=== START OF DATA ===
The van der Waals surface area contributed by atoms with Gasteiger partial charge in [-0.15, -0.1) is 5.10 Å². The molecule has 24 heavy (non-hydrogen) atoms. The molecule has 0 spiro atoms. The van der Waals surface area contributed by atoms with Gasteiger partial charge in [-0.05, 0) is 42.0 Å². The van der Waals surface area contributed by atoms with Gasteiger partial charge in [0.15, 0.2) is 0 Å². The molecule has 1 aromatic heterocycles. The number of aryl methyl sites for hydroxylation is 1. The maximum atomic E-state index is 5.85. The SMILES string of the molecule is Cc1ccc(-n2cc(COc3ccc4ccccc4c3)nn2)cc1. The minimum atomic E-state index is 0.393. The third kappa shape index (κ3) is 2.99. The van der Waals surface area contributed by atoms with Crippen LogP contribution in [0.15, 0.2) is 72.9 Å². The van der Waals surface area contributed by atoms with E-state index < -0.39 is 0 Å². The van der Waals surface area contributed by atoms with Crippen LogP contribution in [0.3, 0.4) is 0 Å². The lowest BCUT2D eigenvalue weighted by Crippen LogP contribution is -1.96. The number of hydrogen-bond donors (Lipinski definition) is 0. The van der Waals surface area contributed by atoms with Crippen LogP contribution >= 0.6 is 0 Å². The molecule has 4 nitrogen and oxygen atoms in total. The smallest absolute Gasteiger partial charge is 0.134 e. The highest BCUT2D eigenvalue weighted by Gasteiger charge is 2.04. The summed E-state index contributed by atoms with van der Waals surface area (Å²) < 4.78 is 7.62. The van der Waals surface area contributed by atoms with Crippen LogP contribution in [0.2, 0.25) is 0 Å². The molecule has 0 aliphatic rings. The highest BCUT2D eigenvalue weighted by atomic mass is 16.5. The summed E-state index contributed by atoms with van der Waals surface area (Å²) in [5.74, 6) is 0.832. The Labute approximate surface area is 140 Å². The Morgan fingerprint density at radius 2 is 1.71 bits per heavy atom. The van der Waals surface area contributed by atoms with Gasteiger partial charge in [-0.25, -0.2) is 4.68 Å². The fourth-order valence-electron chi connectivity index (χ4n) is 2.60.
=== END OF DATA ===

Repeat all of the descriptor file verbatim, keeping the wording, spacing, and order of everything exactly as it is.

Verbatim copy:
The van der Waals surface area contributed by atoms with Gasteiger partial charge in [-0.15, -0.1) is 5.10 Å². The molecule has 24 heavy (non-hydrogen) atoms. The molecule has 0 spiro atoms. The van der Waals surface area contributed by atoms with Gasteiger partial charge in [-0.05, 0) is 42.0 Å². The van der Waals surface area contributed by atoms with Gasteiger partial charge in [0.15, 0.2) is 0 Å². The molecule has 1 aromatic heterocycles. The number of aryl methyl sites for hydroxylation is 1. The maximum atomic E-state index is 5.85. The SMILES string of the molecule is Cc1ccc(-n2cc(COc3ccc4ccccc4c3)nn2)cc1. The minimum atomic E-state index is 0.393. The third kappa shape index (κ3) is 2.99. The van der Waals surface area contributed by atoms with Crippen LogP contribution in [0.15, 0.2) is 72.9 Å². The van der Waals surface area contributed by atoms with E-state index < -0.39 is 0 Å². The van der Waals surface area contributed by atoms with Crippen LogP contribution in [0.3, 0.4) is 0 Å². The lowest BCUT2D eigenvalue weighted by Crippen LogP contribution is -1.96. The number of hydrogen-bond donors (Lipinski definition) is 0. The van der Waals surface area contributed by atoms with Crippen LogP contribution >= 0.6 is 0 Å². The molecule has 4 nitrogen and oxygen atoms in total. The smallest absolute Gasteiger partial charge is 0.134 e. The highest BCUT2D eigenvalue weighted by Gasteiger charge is 2.04. The summed E-state index contributed by atoms with van der Waals surface area (Å²) < 4.78 is 7.62. The van der Waals surface area contributed by atoms with Crippen LogP contribution in [0.2, 0.25) is 0 Å². The molecule has 0 aliphatic rings. The highest BCUT2D eigenvalue weighted by atomic mass is 16.5. The summed E-state index contributed by atoms with van der Waals surface area (Å²) in [5.74, 6) is 0.832. The Labute approximate surface area is 140 Å². The Morgan fingerprint density at radius 2 is 1.71 bits per heavy atom. The van der Waals surface area contributed by atoms with Gasteiger partial charge in [-0.25, -0.2) is 4.68 Å². The fourth-order valence-electron chi connectivity index (χ4n) is 2.60.